“For though I be free from all men, yet have I made myself servant unto all, that I might gain the more. And unto the Jews I became as a Jew, that I might gain the Jews; to them that are under the law, as under the law, that I might gain them that are under the law; To them that are without law, as without law, (being not without law to God, but under the law to Christ,) that I might gain them that are without law. To the weak became I as weak, that I might gain the weak: I am made all things to all men, that I might by all means save some.” -1 Corinthians 9:19-22
I’ve quoted this scripture many times to show how one size does not fit all when you share the Gospel. People are unique and Paul tells us that we need to relate to them so that we may bring them to a saving knowledge of Christ. I talk a great deal about this because so many have a standard line or technique that may work with some. Unfortunately, not only doesn’t it work well with others, it may actually drive them away from Christ and anyone who talks about Him. I know this from personal experience with my own family members who are mostly Atheist or Agnostic. However, the opposite way of sharing the faith is equally as destructive…to YOU!
If, in your desire to relate to others, you change the message instead of the way in which it is presented, or if you do or say things that goes against your Christian values and morals, it is YOU who is changed. So how far should a person go to relate to someone and when is that line crossed to become selling out?
The first Calvary Chapel was the first to open their doors to the Hippies of the day who dressed (and acted) in ways not accepted by most churches. Initially, this was thought to have gone too far. It was thought that the church had bent its rules and compromised its values to gain a larger audience. But it actually reached those who came to a saving knowledge of Christ Jesus that would otherwise never have come to church to hear the Gospel.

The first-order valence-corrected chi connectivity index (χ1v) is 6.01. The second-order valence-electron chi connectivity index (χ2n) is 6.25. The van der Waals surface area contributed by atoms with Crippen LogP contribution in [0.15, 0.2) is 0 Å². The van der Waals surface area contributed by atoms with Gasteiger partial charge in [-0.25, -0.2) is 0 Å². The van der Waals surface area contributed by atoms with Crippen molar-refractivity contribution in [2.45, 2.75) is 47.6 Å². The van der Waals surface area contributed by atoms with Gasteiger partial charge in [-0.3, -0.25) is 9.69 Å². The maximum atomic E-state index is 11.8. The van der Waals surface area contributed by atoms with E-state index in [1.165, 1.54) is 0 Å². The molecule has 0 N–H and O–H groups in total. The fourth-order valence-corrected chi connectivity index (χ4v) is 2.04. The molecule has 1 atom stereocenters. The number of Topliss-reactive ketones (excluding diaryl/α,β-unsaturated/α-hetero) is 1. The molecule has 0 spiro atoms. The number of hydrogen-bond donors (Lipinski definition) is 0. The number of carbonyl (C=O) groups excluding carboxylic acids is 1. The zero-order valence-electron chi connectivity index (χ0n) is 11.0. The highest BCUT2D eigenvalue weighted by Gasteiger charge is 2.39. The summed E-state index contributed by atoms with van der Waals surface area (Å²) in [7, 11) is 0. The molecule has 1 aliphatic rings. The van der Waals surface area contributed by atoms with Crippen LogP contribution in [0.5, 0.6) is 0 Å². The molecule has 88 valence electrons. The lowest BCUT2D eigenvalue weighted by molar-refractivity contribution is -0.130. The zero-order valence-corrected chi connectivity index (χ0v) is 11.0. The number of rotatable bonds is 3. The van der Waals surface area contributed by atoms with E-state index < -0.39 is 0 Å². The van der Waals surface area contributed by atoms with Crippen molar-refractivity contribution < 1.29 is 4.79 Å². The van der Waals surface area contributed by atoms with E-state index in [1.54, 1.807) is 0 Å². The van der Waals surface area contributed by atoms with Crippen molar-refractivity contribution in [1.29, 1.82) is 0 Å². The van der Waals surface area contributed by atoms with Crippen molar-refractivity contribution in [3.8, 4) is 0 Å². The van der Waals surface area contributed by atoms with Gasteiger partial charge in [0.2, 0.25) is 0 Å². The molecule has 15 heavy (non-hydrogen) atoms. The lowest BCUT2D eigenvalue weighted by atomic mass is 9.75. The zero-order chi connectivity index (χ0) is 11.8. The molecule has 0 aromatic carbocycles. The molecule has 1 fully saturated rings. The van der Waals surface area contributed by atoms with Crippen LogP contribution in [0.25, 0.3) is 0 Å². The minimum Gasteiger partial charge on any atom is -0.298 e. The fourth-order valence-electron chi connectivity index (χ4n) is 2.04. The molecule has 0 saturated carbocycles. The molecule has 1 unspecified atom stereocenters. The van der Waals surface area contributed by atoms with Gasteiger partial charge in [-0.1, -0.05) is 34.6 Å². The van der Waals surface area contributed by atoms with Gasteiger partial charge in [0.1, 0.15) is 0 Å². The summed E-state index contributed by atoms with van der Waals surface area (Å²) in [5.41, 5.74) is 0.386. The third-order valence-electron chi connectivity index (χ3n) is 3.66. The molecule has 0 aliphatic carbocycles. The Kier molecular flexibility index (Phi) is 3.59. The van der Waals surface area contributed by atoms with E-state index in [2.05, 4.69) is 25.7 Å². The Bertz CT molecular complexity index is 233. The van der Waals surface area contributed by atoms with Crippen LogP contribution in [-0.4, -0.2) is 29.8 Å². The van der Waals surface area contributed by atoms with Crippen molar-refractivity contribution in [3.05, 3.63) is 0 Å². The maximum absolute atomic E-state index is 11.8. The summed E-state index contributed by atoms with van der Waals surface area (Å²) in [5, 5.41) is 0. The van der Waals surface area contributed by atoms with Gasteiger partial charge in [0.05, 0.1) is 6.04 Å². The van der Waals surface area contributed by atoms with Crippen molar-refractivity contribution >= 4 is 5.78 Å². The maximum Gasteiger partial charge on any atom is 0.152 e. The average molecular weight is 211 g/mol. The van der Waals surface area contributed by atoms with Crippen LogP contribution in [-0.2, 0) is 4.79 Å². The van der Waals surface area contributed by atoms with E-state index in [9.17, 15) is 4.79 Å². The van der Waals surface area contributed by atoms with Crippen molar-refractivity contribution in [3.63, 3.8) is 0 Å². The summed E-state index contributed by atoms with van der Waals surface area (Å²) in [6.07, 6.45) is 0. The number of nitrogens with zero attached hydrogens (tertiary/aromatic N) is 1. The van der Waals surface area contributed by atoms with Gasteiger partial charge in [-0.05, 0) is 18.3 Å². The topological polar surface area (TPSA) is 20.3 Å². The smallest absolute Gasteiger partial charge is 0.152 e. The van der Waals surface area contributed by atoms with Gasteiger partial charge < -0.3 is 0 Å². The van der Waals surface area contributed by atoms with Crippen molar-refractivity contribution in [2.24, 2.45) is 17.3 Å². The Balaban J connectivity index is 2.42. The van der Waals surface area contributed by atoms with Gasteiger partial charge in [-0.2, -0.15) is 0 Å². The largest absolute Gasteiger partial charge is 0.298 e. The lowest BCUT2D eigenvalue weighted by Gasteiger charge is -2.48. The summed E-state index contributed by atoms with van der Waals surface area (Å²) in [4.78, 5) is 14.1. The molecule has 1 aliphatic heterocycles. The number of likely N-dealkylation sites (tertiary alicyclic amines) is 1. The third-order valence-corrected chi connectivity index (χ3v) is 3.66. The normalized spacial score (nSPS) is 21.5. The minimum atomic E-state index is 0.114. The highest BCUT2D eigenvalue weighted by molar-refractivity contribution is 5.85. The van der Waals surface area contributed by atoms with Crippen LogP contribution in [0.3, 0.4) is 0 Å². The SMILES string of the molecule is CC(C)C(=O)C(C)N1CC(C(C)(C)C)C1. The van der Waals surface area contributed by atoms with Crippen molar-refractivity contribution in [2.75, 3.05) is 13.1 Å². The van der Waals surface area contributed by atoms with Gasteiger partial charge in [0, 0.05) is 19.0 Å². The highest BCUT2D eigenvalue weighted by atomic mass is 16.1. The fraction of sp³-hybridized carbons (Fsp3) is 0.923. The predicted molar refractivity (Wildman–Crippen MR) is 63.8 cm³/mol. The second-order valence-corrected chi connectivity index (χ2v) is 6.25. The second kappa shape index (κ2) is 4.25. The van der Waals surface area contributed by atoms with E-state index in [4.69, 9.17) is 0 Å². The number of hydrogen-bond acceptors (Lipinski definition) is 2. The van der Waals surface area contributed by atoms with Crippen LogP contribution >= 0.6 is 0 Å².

In recent years, many new ministries have been created to reach a segment of people who would otherwise not come to know the Lord. Prison ministries reach inmates who would otherwise not have an opportunity to hear about Christ. These ministries are run by people who are former inmates or those who have had problems with the law in the past. These are the people who inmates can relate to. These are the people they will listen to.
Christian heavy metal bands are fairly new ministries that reach mostly young people who love the metal sound. These people wouldn’t listen to praise and worship music or be able to relate to those who sing this type of style of music.
So how far is too far when trying to reach the unsaved? The answer lies in 1 Corinthians 9:19-22. Here it is again, in the NIV translation:
“Though I am free and belong to no one, I have made myself a slave to everyone, to win as many as possible. To the Jews I became like a Jew, to win the Jews. To those under the law I became like one under the law (though I myself am not under the law), so as to win those under the law. To those not having the law I became like one not having the law (though I am not free from God’s law but am under Christ’s law), so as to win those not having the law. To the weak I became weak, to win the weak. I have become all things to all people so that by all possible means I might save some.”
Though all things were made new in Christ and we are no longer under the law, we are under Christ’s law. We are expected to conduct ourselves according to His commandments though we have some leeway in how we share the message of salvation with others. If we are not using foul language or getting drunk or stealing or dressing provocatively (in other words violating God’s laws), we are free to share the message in a way that will help us relate to unbelievers and bring them to Jesus. The idea is to persuade unbelievers to accept Christ Jesus while not compromising our beliefs and morals. When we go too far by becoming worldly, we can persuade ourselves that we don’t need Jesus.
Sharing the faith by handing out a tract or prepared line may be easier, but it isn’t as effective. Having a one-on-one conversation with a unique individual where we relate to their individual needs requires more communication skill, but it’s well worth the time and effort. Let’s just make sure that we aren’t compromising our beliefs becoming worldly in order to reach them or we might end up losing ourselves in the process.
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